Teenage Boys and Prescription Drug Abuse

 

Teenage boys and prescription drug abuse

Prescription drug abuse among teens is on the rise. Experts estimate that 20% of teens have used prescription drugs to get high. Many of these teens find prescription drugs in their parents or grandparents medicine cabinet. Recent research has indicated that teenage girls have caught up with teenage boys in the rates of smoking cigarettes and drinking alcohol. Even more disturbing, the studies report that girls are far more likely to abuse prescription drugs. Also, teenage girls have different reasons for abusing prescription drugs than teenage boys.

Teenage boys and prescription drug abuse: Reasons

Surveys report that teenage boys and prescription drug abuse results mainly because the boys want to get high and experiment. Girls, however, have different reasons for prescription drug abuse. Girls are more likely to abuse prescription drugs for a specific purpose like to increase concentration or treat pain. In other words, girls are self-prescribing for a specific purpose, while teenage boys are just looking to get wasted. Teenage girls to use substances to help their mood, boost their confidence, and cope with problems. They also use substances to help them lose weight.

While teenage boys and prescription drug abuse is a growing problem, teenage girls may be in even more danger. For one, teenage girls are more affected by drugs and alcohol than teenage boys. The same dose tends to cause a girl to become far more intoxicated due to gender differences in body type and metabolism. Also, because girls take these drugs for a specific purpose rather than just to get high, they tend to be more likely to rationalize drug use. They think “What’s the problem? Doctors prescribe these medications for the same reasons I am using them.”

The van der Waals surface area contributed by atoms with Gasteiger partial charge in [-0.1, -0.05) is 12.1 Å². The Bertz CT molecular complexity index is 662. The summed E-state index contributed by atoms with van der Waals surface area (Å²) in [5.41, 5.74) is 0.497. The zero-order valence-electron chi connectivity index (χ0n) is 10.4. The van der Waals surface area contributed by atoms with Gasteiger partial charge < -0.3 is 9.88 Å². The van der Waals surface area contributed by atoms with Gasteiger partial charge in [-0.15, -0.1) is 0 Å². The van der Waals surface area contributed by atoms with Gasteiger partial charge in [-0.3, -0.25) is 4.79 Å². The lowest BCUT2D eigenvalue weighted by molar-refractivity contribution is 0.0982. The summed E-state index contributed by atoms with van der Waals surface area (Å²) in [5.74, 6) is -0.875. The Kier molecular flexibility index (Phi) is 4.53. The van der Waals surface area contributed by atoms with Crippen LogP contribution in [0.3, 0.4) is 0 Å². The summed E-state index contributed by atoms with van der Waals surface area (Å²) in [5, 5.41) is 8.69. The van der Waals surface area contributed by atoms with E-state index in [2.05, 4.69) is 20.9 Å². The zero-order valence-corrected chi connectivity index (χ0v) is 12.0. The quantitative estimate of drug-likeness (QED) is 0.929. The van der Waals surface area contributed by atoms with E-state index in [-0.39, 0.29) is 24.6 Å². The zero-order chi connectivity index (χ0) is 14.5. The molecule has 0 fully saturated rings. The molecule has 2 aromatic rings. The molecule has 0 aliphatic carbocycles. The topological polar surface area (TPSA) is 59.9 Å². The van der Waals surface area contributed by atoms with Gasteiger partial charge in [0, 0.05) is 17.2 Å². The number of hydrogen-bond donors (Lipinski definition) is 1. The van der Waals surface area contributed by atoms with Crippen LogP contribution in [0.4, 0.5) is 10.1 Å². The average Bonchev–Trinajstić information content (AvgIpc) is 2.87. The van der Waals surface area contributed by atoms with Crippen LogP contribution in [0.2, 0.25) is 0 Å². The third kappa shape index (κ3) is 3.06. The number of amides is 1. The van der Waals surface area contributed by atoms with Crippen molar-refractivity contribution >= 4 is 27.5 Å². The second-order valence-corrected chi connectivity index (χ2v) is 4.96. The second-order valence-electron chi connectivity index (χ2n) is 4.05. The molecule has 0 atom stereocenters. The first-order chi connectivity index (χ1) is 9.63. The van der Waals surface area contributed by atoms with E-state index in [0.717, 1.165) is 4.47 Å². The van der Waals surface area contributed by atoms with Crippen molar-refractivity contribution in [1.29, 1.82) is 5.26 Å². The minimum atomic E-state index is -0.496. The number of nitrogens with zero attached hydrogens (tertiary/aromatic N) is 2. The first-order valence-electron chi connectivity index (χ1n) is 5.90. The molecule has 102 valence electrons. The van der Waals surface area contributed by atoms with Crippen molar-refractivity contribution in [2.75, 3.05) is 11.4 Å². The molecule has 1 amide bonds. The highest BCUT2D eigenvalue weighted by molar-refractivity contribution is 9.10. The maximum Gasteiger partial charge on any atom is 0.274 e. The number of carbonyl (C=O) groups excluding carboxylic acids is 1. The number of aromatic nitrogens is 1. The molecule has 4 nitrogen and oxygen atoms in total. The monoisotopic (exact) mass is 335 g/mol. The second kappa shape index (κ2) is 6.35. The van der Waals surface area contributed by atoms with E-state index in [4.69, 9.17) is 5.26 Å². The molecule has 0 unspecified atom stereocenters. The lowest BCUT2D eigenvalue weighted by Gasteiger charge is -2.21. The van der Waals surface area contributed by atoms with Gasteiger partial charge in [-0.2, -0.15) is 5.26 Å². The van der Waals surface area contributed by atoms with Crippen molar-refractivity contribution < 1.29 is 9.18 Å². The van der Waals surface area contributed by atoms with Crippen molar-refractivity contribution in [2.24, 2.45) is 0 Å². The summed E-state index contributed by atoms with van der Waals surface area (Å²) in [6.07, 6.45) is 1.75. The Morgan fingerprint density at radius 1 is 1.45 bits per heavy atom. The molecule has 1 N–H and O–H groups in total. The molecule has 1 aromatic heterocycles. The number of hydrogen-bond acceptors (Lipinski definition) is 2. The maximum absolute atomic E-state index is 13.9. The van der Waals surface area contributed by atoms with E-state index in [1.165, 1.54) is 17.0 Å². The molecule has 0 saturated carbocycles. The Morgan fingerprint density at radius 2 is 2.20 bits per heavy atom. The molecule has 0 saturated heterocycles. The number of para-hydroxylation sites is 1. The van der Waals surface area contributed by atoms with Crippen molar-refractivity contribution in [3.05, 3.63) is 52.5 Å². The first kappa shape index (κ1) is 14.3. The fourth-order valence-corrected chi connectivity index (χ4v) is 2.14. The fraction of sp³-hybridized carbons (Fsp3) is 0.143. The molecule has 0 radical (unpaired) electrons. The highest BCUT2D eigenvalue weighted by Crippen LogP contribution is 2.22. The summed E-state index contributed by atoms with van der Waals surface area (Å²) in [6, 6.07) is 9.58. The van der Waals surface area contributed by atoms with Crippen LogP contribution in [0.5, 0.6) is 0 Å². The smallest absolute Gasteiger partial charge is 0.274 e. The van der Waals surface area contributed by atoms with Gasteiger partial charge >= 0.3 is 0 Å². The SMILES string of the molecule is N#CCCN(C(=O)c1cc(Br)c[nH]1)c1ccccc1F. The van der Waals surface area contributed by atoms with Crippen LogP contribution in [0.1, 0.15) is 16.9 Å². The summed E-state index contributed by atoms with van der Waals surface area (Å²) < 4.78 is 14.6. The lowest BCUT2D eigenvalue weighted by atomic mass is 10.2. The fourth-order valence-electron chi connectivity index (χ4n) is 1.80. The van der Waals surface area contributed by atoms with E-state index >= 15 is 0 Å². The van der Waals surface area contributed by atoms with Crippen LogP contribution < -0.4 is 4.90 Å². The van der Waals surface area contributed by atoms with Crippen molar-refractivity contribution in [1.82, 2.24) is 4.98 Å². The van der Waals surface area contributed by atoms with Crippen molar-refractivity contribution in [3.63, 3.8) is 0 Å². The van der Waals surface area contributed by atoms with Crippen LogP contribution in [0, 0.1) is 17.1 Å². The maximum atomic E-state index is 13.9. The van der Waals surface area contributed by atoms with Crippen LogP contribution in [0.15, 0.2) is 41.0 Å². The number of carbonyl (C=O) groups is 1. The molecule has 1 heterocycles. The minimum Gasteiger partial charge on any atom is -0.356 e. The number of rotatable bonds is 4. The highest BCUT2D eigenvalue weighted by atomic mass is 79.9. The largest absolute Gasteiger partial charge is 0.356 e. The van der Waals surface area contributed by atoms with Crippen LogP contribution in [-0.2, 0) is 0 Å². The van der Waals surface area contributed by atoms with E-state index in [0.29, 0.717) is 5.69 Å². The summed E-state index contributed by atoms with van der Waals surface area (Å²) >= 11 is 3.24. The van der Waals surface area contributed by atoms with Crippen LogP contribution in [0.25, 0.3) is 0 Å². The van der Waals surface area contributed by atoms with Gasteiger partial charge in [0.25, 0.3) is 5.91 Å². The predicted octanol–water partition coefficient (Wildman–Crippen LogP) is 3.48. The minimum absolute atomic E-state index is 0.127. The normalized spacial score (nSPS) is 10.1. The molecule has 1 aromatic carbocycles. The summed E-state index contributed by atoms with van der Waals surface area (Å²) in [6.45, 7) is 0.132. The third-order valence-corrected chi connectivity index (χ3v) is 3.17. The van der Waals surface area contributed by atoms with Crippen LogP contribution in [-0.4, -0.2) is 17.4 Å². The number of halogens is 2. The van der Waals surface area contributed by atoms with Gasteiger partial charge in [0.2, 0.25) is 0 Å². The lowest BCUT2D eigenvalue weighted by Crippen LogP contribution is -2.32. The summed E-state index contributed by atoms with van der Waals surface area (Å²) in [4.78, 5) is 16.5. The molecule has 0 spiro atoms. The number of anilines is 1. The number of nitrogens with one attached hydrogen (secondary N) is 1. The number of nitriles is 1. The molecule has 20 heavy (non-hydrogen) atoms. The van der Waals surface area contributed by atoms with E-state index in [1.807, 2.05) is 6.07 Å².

Teenage boys and prescription drug abuse: Danger

More than one third of new prescription drug abusers are under the age of 18. Studies have shown that 40 percent of teens think that prescription drugs are not as dangerous as street drugs. Almost 30 percent of teens think that prescription painkillers are not addictive. Clearly, teens are underestimating the risk of prescription drugs. Prescription drugs can be just as addictive and dangerous as street drugs. Teenage boys and prescription drug abuse can also lead to addiction. Studies indicate that the younger a person is when they begin abusing prescription drugs, the more likely they are to have drug and alcohol problems later in life. Clearly, teens aren’t being educated about the dangers of prescription drug abuse.

Teenage boys and prescription drug abuse: Heroin

Another problem related to teenage boys and prescription drug abuse is that many of these teens are turning to heroin when prescription painkillers become too expensive or difficult to find. According to the Substance Abuse and Mental Health Services administration (SAMHSA), introductions to heroin have increased 80 percent among 12- to 17-year-olds in the last ten years. Fatal overdoses among teens have more than doubled in the same time span. Teenage boys are more likely to turn to heroin after they become dependent on prescription narcotics.